This morning I was talking on my cell phone with an enterprising single mother who lives in a shanty town on the outskirts of Cebu City in the Philippines. She sleeps on a mat on the floor and is too poor to live with her son, who stays with grandparents while his mother works.
But this poor Filipina is able to talk with me in the U.S. for free any time she wants because she piggybacks off the WiFi (News - Alert) from a nearby café and leverages a voice-over-IP (VoIP) service that gives her a free U.S. number. She effectively works without a computer or landline by using just a cell phone.
VoIP already brings numerous advantages and opportunities we recognize: lower cost, better call quality, less infrastructure to manage, etc. But there also are opportunities and advantages we still are discovering. Some are emerging in developing countries such as the Philippines and South Africa.
For South Africa and many developing countries, one VoIP advantage is stopping theft.
“It may not be the most obvious reason to embrace the benefits offered by VoIP technology,” writes blogger Saul Saresi, “but in South Africa at least, unprecedented rates of telephone line theft are prompting local businesses to turn away from standard telephone lines in favor of Voice Over IP technology.”
Phone (News - Alert) line theft is a real concern for countries such as South Africa, where countless businesses and residential customers are disrupted each month.
“The thefts have now reached epidemic proportions, so much so that businesses who are, or have been, affected by the disruptions caused to their communications are looking to technology to give them a more viable option,” wrote Saresi on his blog. “That option is VoIP.”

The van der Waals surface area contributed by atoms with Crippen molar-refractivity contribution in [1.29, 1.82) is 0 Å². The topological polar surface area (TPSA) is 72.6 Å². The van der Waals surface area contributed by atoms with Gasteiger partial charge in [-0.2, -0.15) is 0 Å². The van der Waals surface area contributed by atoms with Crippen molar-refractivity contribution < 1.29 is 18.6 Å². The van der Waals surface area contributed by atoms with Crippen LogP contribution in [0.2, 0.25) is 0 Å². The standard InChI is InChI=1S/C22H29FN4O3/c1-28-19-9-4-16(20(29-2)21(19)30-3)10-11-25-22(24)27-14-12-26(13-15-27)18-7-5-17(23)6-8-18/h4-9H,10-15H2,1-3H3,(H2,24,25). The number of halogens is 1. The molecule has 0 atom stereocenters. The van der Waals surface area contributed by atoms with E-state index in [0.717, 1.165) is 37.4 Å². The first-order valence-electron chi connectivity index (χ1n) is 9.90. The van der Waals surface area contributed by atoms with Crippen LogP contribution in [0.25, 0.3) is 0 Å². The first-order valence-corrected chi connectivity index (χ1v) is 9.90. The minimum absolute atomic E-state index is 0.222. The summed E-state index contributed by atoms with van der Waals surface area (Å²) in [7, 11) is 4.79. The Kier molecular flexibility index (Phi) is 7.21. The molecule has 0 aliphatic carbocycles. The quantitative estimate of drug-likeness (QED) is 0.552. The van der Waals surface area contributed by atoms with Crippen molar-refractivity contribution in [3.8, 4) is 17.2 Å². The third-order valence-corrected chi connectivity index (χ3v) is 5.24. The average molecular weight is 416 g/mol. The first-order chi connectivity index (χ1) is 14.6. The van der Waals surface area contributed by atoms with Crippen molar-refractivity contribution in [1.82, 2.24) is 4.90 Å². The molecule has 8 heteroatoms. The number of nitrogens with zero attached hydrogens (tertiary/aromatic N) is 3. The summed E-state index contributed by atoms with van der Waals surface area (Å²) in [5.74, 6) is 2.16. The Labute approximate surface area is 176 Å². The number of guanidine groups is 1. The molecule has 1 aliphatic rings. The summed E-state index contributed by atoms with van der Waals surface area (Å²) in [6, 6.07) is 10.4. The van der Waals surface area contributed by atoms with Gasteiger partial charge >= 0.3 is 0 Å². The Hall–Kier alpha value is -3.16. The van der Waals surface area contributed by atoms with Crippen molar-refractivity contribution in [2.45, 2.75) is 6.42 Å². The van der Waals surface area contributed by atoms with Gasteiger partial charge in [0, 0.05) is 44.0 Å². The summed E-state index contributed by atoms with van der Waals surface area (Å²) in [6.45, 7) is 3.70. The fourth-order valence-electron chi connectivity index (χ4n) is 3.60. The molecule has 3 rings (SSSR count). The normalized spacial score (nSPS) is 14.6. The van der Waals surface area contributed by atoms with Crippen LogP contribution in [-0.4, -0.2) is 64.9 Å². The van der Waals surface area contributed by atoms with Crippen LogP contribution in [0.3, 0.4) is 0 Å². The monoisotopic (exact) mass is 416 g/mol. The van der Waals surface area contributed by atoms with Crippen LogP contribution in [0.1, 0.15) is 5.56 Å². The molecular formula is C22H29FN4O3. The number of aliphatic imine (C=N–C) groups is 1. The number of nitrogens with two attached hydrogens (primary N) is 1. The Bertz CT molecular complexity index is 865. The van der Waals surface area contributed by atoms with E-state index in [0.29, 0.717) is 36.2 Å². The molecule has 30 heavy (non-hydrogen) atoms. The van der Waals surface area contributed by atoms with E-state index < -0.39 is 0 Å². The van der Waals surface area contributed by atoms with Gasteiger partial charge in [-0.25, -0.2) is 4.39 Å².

The all-digital nature of VoIP enabled enterprising businesses to offer an alternative to theft-prone traditional telecommunications infrastructure.
One of the companies that is leveraging VoIP as a theft-prevention technology is a firm called BitCo. It now offers South African business what it calls “invisible lines.”
Instead of traditional copper-wire phone lines, BitCo offers VoIP-based telephone services and delivers it via radio waves so there isn’t even a data cable to cut. The VoIP service moves among a series of base stations on towers and roof that then relay the transmission to the customer’s office or home.
No wires, no theft.
“There is a lot of intelligence built into our network,” according to Kobas Mathee, the BitCo technical director quoted in the piece by Saresi. “With this we can guarantee uptime and services and thus offer an alternative to traditional landlines, which are often prone to quality problems and prolonged downtime due to cable breakages or theft.”
So whether a single mother in a shanty town or a business owner plagued by theft, some use cases for VoIP are still being discovered. And with technologies such as the new SIP Enable by Patton (News - Alert) and Vitelity—which let businesses easily migrate to VoIP—more interesting use cases are sure to emerge.
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Edited by Peter Bernstein